Though the SEC guidance places a much greater emphasis on the reporting of cyber risk, the move is in line with the rapidly changing way cybersecurity is being evaluated in many companies. Over the past 24 months, there has been a major move toward calculating cyber risk in monetary terms. Many major corporations are now using an international standard known as the Factor Analysis of Information Risk (FAIR). The move to FAIR by companies such as Bank of America and Walmart has assisted executives in logical decision making. The SEC guidance will only accelerate the move to measuring cyber risk in monetary terms.
A reflection of the move toward monetary measurement and management of cyber risk is the growth of the FAIR Institute, a non-profit industry group of companies performing quantification of risk through the use of the model. Though only in existence for two years, the industry group now has over 2500 members with expectations of reaching 4000 by the end of the year. Another sign of the move toward FAIR and monetary measurement has been the adoption and instruction by major universities such as Carnegie Mellon.
The challenge that follows the SEC guidance is: exactly what does a viable disclosure report look like that meets the guidance provided by the SEC? By its nature, cybersecurity is a continuously changing landscape. And how does a company reveal possible risks without exposing their cyber weaknesses? Consider the St. Jude case mentioned above. The company’s products were shown to have major vulnerabilities, but what is the responsibility of the company to reveal these weaknesses?
Rise of the Investors
The actions of the New York State Comptroller and the SEC will influence the disclosure by companies of their cyber risks. The question remains, how does that influence investors? The disclosure of major cyber weaknesses in a product should definitely give an investor pause. But what about organizations such as financial institutions, healthcare companies, and entertainment firms? The long term threat to these companies for having cyber weaknesses is less obvious. Remember, Merck was not a target of the NotPetya virus, they just got it as it ran through the internet.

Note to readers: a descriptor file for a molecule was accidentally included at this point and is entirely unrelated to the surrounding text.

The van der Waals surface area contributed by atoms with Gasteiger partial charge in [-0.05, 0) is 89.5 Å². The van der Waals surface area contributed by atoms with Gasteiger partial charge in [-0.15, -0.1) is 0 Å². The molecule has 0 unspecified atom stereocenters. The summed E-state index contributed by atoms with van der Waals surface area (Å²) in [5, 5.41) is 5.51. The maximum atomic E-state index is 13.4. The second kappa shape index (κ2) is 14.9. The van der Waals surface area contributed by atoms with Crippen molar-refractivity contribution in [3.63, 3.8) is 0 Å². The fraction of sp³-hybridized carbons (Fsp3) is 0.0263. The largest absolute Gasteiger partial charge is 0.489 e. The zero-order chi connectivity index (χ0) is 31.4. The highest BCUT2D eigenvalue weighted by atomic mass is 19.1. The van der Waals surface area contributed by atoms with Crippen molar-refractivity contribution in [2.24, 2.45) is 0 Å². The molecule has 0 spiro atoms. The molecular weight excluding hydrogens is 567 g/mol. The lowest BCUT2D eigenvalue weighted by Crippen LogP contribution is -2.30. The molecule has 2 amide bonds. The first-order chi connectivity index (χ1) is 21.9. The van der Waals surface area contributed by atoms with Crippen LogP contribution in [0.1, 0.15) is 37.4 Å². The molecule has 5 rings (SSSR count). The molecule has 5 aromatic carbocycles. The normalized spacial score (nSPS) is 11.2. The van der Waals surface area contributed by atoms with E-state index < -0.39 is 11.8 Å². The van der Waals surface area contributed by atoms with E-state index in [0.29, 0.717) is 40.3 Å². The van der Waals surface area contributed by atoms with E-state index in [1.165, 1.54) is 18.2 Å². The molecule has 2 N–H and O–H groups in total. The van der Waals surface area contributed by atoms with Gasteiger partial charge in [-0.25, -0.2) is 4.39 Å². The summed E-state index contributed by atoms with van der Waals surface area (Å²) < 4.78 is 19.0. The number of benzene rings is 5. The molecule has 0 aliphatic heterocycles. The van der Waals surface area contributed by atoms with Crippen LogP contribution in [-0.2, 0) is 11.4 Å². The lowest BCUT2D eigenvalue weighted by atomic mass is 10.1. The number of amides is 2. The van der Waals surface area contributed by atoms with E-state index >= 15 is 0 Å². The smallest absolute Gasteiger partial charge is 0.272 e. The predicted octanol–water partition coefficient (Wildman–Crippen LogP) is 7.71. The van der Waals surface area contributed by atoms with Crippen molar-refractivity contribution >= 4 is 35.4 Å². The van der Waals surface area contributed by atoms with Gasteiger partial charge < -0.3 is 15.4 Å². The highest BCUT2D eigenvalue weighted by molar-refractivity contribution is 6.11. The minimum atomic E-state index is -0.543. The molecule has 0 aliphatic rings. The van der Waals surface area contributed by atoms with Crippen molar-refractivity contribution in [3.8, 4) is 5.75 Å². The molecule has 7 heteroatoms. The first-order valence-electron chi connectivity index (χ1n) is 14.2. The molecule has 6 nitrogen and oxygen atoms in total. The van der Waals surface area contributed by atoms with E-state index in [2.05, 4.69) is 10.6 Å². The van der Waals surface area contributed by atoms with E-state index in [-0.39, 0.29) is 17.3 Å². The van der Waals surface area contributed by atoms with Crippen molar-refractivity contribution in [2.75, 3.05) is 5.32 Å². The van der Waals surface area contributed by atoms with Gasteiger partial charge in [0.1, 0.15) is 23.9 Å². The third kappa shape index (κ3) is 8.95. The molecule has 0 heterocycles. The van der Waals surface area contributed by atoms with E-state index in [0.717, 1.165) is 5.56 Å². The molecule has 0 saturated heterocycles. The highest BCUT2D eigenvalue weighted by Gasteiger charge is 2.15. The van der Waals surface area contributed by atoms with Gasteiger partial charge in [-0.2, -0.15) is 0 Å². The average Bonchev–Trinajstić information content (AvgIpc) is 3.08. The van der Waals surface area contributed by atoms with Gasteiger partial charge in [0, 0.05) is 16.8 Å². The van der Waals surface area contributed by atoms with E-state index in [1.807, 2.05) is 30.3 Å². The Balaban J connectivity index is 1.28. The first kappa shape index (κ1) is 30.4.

As these regulatory bodies pay closer attention to cyber risk, even more questions about the details of such disclosure arise. How do large corporations disclose where the cyber risk lies? And, would such a disclosure influence buying decisions by investors? How do these disclosures influence where companies spend their money, more on cybersecurity and less on functionality?
All of these questions will be addressed in the upcoming months. There is no doubt that the SEC guidance will change the cyber risk conversation in companies from a pure technical to a technical/monetary discussion. Audit committees and law firms will be searching for experts in how to generate the types of disclosures the SEC desires and the SEC will likely be asked for greater discussion and clarification. Also, investor advocate groups and law firms are going to be reviewing these disclosures to see if the reports sufficiently address the risks being placed on the investors. The next six months will be interesting as these items are worked out in boardrooms across the country.
About the Author: Chip Block is Vice President of Evolver, Inc., (www.evolverinc.com) a major supplier of cybersecurity and infrastructure services to the commercial and public sectors. Mr. Block has worked extensively in the cyber research, development, and operations field for over fifteen years and been awarded several high level honors for his advanced technological achievements. He is a frequent speaker at technology conferences on cybersecurity, cyber risk, and cyber insurance. He is the architect of the Cyber Risk Ecosystem and has authored several whitepapers including “And then the Accountants Showed Up: How the Insurance Industry Will Drive Cybersecurity” and “The Solution to Medical Device Security Also Could Save Tens of Thousands of Lives and Millions of Dollars.”